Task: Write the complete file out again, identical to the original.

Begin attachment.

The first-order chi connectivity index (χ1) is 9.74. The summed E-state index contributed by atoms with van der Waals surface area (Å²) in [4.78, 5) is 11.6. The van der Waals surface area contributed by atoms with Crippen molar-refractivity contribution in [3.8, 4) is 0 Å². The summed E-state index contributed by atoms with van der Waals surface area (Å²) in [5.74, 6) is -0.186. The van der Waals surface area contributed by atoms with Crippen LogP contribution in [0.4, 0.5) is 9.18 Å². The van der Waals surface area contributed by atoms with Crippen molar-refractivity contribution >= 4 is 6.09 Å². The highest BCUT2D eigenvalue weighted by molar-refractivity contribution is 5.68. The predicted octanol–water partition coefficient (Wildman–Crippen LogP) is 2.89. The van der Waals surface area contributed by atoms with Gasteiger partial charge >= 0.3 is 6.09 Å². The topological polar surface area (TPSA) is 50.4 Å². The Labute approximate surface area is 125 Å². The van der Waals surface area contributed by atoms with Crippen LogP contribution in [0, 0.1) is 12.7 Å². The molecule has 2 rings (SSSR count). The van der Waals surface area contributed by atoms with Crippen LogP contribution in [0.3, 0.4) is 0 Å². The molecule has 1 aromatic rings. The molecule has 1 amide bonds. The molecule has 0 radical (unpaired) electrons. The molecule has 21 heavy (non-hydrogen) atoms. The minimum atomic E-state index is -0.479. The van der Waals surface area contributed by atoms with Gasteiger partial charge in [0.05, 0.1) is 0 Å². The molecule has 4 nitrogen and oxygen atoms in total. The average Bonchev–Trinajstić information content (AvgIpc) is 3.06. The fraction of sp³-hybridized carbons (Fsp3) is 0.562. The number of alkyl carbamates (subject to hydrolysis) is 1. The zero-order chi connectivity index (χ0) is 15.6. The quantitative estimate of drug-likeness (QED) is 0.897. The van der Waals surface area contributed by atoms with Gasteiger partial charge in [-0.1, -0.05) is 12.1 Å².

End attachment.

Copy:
The first-order chi connectivity index (χ1) is 9.74. The summed E-state index contributed by atoms with van der Waals surface area (Å²) in [4.78, 5) is 11.6. The van der Waals surface area contributed by atoms with Crippen molar-refractivity contribution in [3.8, 4) is 0 Å². The summed E-state index contributed by atoms with van der Waals surface area (Å²) in [5.74, 6) is -0.186. The van der Waals surface area contributed by atoms with Crippen LogP contribution in [0.4, 0.5) is 9.18 Å². The van der Waals surface area contributed by atoms with Crippen molar-refractivity contribution >= 4 is 6.09 Å². The highest BCUT2D eigenvalue weighted by molar-refractivity contribution is 5.68. The predicted octanol–water partition coefficient (Wildman–Crippen LogP) is 2.89. The van der Waals surface area contributed by atoms with Gasteiger partial charge >= 0.3 is 6.09 Å². The topological polar surface area (TPSA) is 50.4 Å². The Labute approximate surface area is 125 Å². The van der Waals surface area contributed by atoms with Crippen LogP contribution in [0, 0.1) is 12.7 Å². The molecule has 2 rings (SSSR count). The van der Waals surface area contributed by atoms with Crippen LogP contribution in [0.3, 0.4) is 0 Å². The molecule has 1 aromatic rings. The molecule has 1 amide bonds. The molecule has 0 radical (unpaired) electrons. The molecule has 21 heavy (non-hydrogen) atoms. The minimum atomic E-state index is -0.479. The van der Waals surface area contributed by atoms with Gasteiger partial charge in [0.05, 0.1) is 0 Å². The molecule has 4 nitrogen and oxygen atoms in total. The average Bonchev–Trinajstić information content (AvgIpc) is 3.06. The fraction of sp³-hybridized carbons (Fsp3) is 0.562. The number of alkyl carbamates (subject to hydrolysis) is 1. The zero-order chi connectivity index (χ0) is 15.6. The quantitative estimate of drug-likeness (QED) is 0.897. The van der Waals surface area contributed by atoms with Gasteiger partial charge in [-0.1, -0.05) is 12.1 Å².